Indeed, despite the exposure of the two RRs, many stick to the view that the build-up of excessive public sector debt before the Great Recession that must now be deleveraged is still part of the problem.  In his blog, James Hamilton ( said “The main reason that I personally am concerned arises from the fact that, for any level of the interest rate, a higher debt load means that the government will permanently need to spend more money just to pay the interest on the debt.  In any case (despite the revised data of the two RRs) you would still conclude that higher debt loads are associated with slower growth in the postwar advanced economy data set, just as they were in the postwar emerging economy data set, just as they were in the centuries-long individual country data sets, and as also was found to be the case in separate analyses of yet other data sets by Cecchetti, Mohanty and Zampolli (2011), Checherita and Rother (2010), and the IMF (2012), among others.”

Right-wing mainstream economist John Taylor also opposed the idea that austerity (public sector spending cuts and tax rises) was the cause of failure to grow whatever the scandal of the two RRs.   “The discovery of errors in the Reinhart-Rogoff paper on the growth-debt nexus is already impacting policy….offered as a reason why the U.S. should stop worrying about budget reform and consolidation and start worrying about austerity.    But the claims about austerity in the current budget proposals are exaggerated. Consider the recent House budget proposal which balances the budget in 10 years without raising taxes by gradually reducing the growth of spending.  It would reduce federal outlays as a share of GDP by 3.1 percentage points over the next decade (from 22.2% in 2013 to 19.1% in 2023).  Critics label it austere, but this is less spending restraint than the 4.1 percentage point reduction in outlays as a share of during the 1990s (when spending fell from 22.3% in 1991 to 18.2 % in 2000).   With this spending restraint, the 1990s were a very good decade for economic stability and growth, and they left the budget in balance.  The same can be said for the next decade. The benefits of properly addressing the debt and deficit problems are enormous and the costs are surprising small.”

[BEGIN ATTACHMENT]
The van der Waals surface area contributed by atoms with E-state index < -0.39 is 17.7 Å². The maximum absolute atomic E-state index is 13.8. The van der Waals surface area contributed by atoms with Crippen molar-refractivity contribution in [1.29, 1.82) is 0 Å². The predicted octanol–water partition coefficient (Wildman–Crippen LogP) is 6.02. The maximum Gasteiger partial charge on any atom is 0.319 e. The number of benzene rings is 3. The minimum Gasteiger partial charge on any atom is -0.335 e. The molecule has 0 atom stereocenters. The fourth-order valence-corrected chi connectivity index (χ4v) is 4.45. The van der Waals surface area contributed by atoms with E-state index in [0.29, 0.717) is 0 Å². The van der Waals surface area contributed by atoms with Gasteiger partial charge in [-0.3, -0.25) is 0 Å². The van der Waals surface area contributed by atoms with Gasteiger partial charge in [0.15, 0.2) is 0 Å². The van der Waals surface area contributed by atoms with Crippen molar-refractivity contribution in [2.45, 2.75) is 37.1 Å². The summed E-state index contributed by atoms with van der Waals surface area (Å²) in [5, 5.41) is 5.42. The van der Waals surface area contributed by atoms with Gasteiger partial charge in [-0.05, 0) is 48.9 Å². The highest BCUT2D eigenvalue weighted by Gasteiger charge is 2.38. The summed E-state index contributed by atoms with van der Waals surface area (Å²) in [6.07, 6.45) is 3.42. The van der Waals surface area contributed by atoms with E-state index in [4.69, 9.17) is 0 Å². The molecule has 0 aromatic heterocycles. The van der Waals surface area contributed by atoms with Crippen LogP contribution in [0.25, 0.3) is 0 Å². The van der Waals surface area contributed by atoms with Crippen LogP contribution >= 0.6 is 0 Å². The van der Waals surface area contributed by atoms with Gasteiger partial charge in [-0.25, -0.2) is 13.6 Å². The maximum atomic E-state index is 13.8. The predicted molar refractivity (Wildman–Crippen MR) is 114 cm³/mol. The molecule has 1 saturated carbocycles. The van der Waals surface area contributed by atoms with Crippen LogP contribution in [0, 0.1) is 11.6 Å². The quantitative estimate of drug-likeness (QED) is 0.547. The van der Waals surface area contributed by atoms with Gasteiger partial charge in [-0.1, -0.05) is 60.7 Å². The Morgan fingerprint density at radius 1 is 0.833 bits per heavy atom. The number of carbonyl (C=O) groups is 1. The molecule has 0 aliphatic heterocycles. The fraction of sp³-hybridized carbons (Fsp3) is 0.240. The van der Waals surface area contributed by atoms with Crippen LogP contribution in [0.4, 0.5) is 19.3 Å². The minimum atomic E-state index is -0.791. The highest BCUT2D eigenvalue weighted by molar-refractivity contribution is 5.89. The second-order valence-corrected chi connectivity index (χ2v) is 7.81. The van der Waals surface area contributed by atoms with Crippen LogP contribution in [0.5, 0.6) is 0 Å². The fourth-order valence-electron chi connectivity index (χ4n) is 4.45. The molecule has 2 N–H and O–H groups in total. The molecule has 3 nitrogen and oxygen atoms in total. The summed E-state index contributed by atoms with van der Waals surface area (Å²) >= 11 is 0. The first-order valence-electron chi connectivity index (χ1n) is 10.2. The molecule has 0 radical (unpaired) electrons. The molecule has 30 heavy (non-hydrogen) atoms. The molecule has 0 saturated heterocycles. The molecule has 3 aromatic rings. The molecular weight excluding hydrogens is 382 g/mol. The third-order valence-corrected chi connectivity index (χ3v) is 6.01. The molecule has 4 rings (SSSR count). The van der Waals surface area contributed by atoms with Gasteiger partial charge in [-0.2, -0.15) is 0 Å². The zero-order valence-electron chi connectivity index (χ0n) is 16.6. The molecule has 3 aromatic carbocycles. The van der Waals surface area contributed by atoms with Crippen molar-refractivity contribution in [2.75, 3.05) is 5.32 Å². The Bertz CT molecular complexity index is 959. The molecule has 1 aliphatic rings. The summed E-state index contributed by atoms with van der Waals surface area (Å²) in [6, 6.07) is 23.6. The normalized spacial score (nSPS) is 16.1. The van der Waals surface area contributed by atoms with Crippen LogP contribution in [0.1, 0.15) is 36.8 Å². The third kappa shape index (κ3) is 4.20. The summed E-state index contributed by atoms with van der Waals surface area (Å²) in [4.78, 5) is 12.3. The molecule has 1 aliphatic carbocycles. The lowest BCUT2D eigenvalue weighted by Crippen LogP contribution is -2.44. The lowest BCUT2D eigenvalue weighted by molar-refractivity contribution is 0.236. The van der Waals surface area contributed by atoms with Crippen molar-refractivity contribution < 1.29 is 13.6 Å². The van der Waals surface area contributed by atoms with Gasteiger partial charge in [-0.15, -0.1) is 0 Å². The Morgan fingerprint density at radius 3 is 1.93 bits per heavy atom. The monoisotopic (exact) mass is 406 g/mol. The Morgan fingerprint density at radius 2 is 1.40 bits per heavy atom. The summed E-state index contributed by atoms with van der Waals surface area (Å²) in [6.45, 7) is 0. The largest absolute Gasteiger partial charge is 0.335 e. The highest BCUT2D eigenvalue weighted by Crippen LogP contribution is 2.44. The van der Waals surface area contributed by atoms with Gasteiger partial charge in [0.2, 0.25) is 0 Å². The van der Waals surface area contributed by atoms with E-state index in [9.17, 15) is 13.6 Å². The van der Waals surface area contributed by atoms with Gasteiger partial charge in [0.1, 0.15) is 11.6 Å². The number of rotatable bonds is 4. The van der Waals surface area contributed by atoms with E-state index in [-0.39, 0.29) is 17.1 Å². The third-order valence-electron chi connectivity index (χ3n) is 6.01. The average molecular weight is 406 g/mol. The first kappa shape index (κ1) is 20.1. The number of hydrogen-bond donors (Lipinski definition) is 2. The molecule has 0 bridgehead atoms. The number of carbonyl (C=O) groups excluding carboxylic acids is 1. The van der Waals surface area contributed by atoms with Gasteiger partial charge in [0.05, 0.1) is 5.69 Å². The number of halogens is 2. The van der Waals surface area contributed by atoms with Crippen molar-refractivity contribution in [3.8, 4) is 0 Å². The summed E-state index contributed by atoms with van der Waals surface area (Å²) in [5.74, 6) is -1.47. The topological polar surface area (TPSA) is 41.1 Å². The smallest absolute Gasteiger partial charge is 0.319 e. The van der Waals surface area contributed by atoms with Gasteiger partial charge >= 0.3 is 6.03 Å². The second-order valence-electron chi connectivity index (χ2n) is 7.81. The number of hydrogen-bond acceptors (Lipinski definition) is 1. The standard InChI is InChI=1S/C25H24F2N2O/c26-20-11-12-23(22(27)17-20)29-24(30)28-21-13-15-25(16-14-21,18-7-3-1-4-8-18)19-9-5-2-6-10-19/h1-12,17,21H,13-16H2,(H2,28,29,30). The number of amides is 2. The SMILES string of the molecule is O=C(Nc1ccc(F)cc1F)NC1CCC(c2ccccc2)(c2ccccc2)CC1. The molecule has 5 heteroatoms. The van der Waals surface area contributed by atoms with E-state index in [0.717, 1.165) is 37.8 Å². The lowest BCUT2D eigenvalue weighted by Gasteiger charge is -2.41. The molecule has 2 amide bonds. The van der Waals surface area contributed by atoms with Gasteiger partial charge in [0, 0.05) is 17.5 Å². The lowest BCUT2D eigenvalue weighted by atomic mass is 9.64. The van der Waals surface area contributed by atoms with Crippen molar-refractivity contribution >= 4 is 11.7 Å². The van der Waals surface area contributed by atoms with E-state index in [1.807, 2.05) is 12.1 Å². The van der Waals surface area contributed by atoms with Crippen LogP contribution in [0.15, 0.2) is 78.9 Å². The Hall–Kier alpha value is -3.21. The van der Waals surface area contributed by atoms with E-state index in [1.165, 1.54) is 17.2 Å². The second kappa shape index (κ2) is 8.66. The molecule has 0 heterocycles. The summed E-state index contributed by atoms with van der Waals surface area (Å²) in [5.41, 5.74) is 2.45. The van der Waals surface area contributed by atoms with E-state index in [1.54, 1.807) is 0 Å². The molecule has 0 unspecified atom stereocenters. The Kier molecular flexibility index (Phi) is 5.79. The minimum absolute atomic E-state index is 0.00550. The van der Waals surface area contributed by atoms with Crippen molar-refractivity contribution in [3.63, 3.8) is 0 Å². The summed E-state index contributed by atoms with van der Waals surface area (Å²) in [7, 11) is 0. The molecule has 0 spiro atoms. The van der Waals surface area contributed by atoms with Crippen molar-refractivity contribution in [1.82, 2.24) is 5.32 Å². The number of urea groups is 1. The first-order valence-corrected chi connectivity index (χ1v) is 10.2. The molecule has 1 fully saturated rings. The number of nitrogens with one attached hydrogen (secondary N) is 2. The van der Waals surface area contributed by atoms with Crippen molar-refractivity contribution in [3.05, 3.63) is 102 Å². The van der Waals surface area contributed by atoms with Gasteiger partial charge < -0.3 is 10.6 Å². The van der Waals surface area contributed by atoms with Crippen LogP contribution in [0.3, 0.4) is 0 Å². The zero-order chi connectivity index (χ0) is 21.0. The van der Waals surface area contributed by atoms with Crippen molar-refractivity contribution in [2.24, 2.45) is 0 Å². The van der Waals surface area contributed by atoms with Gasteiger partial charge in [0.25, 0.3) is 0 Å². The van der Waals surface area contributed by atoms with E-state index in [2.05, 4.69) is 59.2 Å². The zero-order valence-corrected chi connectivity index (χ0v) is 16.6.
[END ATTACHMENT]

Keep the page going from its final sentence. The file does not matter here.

So austerity is not causing a problem because there isn’t any, but if you do it, it will help in the long term!  Taylor’s argument is weakened when you realise that the reason that spending as a share of GDP fell in the 1990s was because real GDP growth was much stronger than post-2009.  If the US economy had been growing at the 1990s average, then the fall in government spending as a share of GDP now would be much greater and quicker – and austerity would look very severe.  So is it austerity that enables growth or growth that enables austerity?  Here we go again.